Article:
The new approach, replacing stringent protections that currently bar practically all home-delivery options, goes into effect in two months, but some requirements are likely to take years to implement. The detailed regulations, which total more than 700 pages and parts of which had been in the works since the Obama administration, also aim to address concerns related to law enforcement, national security and privacy protection. "They get us closer to the day when we will more routinely see drone operations such as the delivery of packages," FAA chief Steve Dickson said in a written statement accompanying the rules. Mr. Dickson has told colleagues he intends to stay on under the Biden administration, according to people involved in the conversations, to fill out the remainder of his five-year term ending in 2024. The rules are unlikely to be affected by other personnel changes.


2020 tech transformation: Year in review

FOX News

President Trump reacts to the media and Big Tech's role in politics in a'Sunday Morning Futures' exclusive. The year 2020 proved to be a pivotal one in tech, as companies provided essential services during the coronavirus pandemic and unveiled 5G telecom technology while facing unprecedented antitrust scrutiny and accusations of censorship amid an intense election and social justice movement. "I think sometimes we hear that … U.S. innovation is slowing down, and I think the last year has shown that that's not really the case," Neil Chilson, senior research fellow for tech and innovation at the Charles Koch Institute, told Fox News. Chilson gave examples of the country's rapid COVID-19 vaccine development, SpaceX's astronaut launch in May and autonomous driving company Waymo's recent announcement that its self-driving cars will be completely autonomous in trials in Phoenix. "I'm pretty excited about the future. I think 2020 shows that the U.S. is still the world leader in tech and innovation, and we should continue to maintain our cultural appreciation for innovation and a regulatory environment that enables it," he said.


DJI says products will stay on sale despite US trade ban

Engadget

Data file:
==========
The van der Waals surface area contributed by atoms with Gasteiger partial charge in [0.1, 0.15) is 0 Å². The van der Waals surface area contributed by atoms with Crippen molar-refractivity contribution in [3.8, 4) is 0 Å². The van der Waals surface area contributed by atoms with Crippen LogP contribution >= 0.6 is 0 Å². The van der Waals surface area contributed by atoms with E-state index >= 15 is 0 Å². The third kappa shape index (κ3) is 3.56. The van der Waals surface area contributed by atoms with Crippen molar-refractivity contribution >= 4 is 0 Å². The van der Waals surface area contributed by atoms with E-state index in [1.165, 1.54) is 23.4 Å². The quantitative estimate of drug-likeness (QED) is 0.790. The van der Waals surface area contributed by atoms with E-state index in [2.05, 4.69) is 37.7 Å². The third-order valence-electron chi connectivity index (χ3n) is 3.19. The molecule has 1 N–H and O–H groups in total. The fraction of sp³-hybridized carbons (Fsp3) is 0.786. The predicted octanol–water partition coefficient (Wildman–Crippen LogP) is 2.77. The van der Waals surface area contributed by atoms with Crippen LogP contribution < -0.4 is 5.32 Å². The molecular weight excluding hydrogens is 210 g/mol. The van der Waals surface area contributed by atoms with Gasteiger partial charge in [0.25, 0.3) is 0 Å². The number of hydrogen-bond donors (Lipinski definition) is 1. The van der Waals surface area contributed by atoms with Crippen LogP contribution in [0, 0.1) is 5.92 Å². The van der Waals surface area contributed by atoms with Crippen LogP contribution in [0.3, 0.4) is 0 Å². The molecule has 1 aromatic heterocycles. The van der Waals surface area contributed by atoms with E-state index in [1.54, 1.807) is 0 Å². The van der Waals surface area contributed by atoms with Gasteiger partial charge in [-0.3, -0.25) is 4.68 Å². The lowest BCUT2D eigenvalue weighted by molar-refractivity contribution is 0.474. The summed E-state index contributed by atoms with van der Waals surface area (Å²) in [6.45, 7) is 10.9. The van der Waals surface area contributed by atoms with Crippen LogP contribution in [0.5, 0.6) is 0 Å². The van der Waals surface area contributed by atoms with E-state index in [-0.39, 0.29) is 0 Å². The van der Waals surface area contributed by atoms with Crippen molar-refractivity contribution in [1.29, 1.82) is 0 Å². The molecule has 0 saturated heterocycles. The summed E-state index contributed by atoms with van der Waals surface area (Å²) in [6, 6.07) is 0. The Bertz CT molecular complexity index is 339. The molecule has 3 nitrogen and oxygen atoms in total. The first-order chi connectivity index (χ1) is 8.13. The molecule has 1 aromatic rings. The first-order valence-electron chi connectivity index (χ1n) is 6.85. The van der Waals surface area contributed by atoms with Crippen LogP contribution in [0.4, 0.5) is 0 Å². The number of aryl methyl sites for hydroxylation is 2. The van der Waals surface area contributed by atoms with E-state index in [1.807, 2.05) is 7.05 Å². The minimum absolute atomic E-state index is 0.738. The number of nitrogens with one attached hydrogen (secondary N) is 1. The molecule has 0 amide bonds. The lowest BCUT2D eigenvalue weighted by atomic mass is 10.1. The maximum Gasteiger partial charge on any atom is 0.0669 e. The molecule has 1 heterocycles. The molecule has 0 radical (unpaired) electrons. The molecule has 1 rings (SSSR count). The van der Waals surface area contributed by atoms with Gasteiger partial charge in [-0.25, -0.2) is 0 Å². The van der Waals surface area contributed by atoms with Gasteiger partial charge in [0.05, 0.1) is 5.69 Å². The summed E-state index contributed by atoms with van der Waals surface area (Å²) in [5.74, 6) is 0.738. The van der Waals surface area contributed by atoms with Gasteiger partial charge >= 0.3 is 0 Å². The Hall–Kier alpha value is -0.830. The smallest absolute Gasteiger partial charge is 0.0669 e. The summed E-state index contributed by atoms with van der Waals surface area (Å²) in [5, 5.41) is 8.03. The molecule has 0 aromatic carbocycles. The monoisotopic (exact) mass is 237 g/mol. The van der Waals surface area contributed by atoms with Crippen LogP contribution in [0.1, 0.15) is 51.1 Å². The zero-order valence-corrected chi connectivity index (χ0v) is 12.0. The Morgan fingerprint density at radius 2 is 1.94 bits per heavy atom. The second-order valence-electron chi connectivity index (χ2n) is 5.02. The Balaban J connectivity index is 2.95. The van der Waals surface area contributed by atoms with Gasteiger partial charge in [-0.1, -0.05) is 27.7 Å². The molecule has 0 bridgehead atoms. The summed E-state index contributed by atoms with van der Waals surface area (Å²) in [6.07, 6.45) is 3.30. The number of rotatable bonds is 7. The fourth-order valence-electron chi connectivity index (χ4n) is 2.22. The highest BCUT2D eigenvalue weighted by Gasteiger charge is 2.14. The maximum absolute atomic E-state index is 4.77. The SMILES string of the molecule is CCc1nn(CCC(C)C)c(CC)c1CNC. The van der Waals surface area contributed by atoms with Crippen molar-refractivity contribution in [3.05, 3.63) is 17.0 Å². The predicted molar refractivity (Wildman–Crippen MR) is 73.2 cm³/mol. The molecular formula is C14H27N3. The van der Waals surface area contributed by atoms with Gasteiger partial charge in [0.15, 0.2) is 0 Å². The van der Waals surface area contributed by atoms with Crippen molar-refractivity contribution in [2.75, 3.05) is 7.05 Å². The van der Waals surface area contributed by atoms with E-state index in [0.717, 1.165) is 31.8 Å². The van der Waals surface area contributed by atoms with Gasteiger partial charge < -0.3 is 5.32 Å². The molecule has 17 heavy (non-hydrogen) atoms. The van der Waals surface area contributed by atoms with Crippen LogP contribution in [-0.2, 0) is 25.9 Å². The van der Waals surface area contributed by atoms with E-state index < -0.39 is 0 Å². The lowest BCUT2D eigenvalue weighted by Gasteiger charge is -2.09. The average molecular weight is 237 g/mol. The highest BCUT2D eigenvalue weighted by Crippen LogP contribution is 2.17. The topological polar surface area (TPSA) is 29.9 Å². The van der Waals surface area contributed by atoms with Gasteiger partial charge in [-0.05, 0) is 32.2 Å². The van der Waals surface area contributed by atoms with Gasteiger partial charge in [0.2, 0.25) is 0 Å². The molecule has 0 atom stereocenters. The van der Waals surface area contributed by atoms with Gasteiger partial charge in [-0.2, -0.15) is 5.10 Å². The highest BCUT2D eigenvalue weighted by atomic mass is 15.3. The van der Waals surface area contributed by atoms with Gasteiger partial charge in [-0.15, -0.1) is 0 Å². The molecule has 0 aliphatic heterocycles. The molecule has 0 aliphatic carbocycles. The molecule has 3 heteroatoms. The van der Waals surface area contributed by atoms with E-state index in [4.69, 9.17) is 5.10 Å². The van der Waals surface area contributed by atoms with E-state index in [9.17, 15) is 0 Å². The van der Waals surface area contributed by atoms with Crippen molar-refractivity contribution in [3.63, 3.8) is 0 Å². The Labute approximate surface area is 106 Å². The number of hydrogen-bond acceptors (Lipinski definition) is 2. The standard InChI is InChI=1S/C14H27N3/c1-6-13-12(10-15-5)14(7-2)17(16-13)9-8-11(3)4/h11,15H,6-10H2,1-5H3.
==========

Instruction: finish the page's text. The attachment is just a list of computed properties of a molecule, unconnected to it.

DJI hasn't been deterred by the US Commerce Department's trade ban. The drone maker told TechCrunch that Americans can buy and use its products "normally" despite the company's presence on an entity list barring US companies from doing business with the firm. DJI "remains committed" to making innovative hardware, a spokesperson said. The Commerce Department added DJI to the list for having allegedly "enabled wide-scale human rights abuses" in China, including drones used to help with the surveillance and persecution of Uyghur Muslims. It's not certain how long usual business might last.


Developing Future Human-Centered Smart Cities: Critical Analysis of Smart City Security, Interpretability, and Ethical Challenges

arXiv.org Artificial Intelligence

As we make tremendous advances in machine learning and artificial intelligence technosciences, there is a renewed understanding in the AI community that we must ensure that humans being are at the center of our deliberations so that we don't end in technology-induced dystopias. As strongly argued by Green in his book Smart Enough City, the incorporation of technology in city environs does not automatically translate into prosperity, wellbeing, urban livability, or social justice. There is a great need to deliberate on the future of the cities worth living and designing. There are philosophical and ethical questions involved along with various challenges that relate to the security, safety, and interpretability of AI algorithms that will form the technological bedrock of future cities. Several research institutes on human centered AI have been established at top international universities. Globally there are calls for technology to be made more humane and human-compatible. For example, Stuart Russell has a book called Human Compatible AI. The Center for Humane Technology advocates for regulators and technology companies to avoid business models and product features that contribute to social problems such as extremism, polarization, misinformation, and Internet addiction. In this paper, we analyze and explore key challenges including security, robustness, interpretability, and ethical challenges to a successful deployment of AI or ML in human-centric applications, with a particular emphasis on the convergence of these challenges. We provide a detailed review of existing literature on these key challenges and analyze how one of these challenges may lead to others or help in solving other challenges. The paper also advises on the current limitations, pitfalls, and future directions of research in these domains, and how it can fill the current gaps and lead to better solutions.


California man charged with crashing drone into LAPD helicopter

FOX News

Fox News Flash top headlines are here. Check out what's clicking on Foxnews.com. A Hollywood man who operated a drone that crashed into a police helicopter, forcing an emergency landing, is facing a federal charge. Andrew Rene Hernandez, 22, was arrested by FBI agents Thursday and charged with one count of unsafe operation of an unmanned aircraft, the Justice Department said. The criminal case is believed to be the first in the nation stemming from a drone collision.